“We’re not seeing the same value in face-to-face interactions,” Bragg says. “We’re recognizing that we are having to go to the  masses.”

When BodyPlex of Milledgeville had a major expansion, the ribbon cutting was filmed for a short video. Bragg says within 48 hours there were 7,000 exposures on Facebook, and more than 900 people watched the video on Chamber TV on the website. More ribbon-cutting videos followed.

“It’s really gotten a lot of excitement and it may seem a little cheesy and corny, but it’s engagement,” says Bragg. “Engagement looks a little different today than it did five, 10 years ago.”

Bragg will also begin hosting a weekly news show in the fall on the local access channel in partnership with Georgia College. “We’re going to do member testimonials, host webinars and give them the tools that they need without them ever having to leave the store,” she says.

While Baldwin County/Milledgeville officials have no illusions that their home will again be a huge manufacturing center, they believe a more diverse, balanced future is within their reach.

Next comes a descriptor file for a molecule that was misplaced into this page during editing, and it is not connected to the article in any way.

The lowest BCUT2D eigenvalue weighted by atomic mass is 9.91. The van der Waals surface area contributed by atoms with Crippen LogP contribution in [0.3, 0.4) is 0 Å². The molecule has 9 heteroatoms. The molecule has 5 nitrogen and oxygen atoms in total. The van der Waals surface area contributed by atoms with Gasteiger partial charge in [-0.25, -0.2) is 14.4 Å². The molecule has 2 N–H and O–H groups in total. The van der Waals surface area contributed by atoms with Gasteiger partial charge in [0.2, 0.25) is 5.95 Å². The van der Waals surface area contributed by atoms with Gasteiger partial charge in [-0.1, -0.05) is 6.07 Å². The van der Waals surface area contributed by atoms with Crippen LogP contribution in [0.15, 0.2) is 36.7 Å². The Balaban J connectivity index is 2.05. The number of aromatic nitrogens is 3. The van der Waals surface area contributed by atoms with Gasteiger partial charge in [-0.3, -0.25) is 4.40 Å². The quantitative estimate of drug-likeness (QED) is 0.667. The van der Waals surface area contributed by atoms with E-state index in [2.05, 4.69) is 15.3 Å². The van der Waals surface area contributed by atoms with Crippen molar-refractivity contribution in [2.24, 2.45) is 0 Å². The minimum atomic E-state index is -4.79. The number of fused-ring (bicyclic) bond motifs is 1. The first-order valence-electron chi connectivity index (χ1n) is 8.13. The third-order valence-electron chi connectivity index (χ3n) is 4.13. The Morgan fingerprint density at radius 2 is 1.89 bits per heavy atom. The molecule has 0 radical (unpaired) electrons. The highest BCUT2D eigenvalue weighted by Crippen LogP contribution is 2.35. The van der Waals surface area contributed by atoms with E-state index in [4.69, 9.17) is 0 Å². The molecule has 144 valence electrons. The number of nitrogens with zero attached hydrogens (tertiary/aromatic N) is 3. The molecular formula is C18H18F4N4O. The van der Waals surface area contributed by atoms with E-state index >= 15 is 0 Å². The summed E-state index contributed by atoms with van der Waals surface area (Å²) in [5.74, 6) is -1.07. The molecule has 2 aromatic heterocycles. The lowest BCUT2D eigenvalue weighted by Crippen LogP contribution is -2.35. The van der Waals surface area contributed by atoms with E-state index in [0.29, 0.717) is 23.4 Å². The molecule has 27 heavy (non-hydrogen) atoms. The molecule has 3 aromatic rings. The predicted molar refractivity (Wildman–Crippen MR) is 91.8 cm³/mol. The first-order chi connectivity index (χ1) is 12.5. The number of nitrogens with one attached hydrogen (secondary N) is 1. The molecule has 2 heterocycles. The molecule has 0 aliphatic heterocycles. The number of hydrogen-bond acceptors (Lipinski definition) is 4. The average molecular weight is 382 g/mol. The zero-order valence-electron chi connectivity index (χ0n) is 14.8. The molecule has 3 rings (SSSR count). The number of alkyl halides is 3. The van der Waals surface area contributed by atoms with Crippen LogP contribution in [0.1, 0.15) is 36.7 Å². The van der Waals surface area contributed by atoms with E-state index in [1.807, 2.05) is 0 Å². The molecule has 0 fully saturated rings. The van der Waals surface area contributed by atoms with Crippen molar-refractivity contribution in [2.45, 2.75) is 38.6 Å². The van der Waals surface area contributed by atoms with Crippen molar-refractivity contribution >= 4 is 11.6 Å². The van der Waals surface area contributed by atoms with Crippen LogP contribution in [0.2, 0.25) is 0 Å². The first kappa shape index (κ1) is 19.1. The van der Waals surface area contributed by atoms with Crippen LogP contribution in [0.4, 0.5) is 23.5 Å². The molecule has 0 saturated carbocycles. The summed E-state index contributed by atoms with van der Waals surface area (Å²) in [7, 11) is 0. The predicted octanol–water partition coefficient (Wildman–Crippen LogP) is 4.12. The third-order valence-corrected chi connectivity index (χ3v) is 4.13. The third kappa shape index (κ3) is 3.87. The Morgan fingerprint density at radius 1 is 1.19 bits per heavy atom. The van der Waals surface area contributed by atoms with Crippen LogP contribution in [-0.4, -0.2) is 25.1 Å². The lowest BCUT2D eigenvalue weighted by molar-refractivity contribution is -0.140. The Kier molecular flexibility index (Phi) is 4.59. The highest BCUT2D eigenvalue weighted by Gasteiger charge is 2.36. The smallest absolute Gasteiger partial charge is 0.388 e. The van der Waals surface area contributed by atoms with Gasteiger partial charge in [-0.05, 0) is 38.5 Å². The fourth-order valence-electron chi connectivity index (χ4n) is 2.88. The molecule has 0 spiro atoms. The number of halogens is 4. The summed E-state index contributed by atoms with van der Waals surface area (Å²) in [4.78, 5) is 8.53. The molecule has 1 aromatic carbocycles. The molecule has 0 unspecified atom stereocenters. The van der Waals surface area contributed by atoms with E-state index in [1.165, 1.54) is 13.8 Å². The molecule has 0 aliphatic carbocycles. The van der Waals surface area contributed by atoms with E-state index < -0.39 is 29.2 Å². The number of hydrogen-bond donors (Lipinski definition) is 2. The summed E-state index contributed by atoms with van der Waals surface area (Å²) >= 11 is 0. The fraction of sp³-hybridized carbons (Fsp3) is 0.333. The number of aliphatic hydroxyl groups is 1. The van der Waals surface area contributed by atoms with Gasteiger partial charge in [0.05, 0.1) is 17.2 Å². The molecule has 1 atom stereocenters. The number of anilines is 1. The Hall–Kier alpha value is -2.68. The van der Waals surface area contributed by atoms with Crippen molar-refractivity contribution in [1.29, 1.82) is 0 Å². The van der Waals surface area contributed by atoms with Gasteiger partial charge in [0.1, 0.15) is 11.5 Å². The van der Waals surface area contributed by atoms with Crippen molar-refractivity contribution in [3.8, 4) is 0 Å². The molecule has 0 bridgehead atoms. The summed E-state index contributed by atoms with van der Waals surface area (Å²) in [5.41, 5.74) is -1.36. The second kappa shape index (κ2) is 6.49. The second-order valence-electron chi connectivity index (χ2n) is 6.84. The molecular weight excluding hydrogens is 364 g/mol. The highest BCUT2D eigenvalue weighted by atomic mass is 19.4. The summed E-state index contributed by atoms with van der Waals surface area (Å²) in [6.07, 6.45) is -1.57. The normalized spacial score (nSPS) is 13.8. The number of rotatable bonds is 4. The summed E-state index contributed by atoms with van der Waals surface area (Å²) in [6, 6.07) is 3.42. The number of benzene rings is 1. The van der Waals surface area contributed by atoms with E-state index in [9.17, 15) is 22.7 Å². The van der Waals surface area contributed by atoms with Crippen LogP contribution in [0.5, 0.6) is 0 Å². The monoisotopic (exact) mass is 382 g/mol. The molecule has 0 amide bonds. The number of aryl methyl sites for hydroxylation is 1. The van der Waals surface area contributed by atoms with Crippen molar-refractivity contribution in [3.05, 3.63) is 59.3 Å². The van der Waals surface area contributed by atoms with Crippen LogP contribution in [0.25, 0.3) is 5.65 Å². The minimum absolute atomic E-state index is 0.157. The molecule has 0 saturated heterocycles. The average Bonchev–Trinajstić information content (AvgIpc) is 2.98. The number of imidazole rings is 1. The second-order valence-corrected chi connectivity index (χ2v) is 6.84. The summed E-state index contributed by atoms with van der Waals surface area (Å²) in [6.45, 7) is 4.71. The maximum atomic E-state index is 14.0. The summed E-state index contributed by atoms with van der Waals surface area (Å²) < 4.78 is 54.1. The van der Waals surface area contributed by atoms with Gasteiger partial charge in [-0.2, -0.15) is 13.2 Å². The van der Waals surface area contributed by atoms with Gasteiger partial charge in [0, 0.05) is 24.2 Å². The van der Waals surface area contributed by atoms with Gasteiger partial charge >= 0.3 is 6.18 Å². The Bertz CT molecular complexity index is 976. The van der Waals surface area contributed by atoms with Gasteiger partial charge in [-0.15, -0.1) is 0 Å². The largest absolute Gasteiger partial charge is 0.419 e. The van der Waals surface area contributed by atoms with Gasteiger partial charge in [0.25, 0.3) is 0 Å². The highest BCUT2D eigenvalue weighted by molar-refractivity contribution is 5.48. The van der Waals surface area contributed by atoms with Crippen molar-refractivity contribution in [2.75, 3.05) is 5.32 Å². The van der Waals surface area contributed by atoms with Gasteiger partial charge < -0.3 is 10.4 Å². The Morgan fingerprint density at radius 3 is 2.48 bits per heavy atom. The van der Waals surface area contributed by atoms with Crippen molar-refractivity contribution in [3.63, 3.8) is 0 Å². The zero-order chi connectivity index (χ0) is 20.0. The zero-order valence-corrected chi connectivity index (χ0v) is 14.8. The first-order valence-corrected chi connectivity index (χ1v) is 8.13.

“I think if we could cater to the midsize manufacturing [and] business people, that’s what we would want to do,” Commissioner Hall says. “Although we would be glad to have a 500-employee company, 10 companies with 50 employees are just as good and don’t break you when they leave.”

Community Snapshot

Local Leaders
Richard Bentley
Mayor of Milledgeville

Sammy Hall
Baldwin County
Board of Commissioners

Matt Poyner
Executive Director
Milledgeville-Baldwin County
Economic Development Authority

Population (2012 Estimated)
County, 46,367
Milledgeville (county seat), 19,401

Median Household Income (2010)

Unemployment (July 2013)
County, 12.2 percent
Georgia, 8.8 percent

Top Manufacturing Employers
Triumph Aerostructures, Mohawk Industries, Zschwimmer & Schwarz, Vernay

Development Authority of
The City of Milledgeville and Baldwin County, Georgia Department of Labor, U.S. Census Bureau

Categories: Central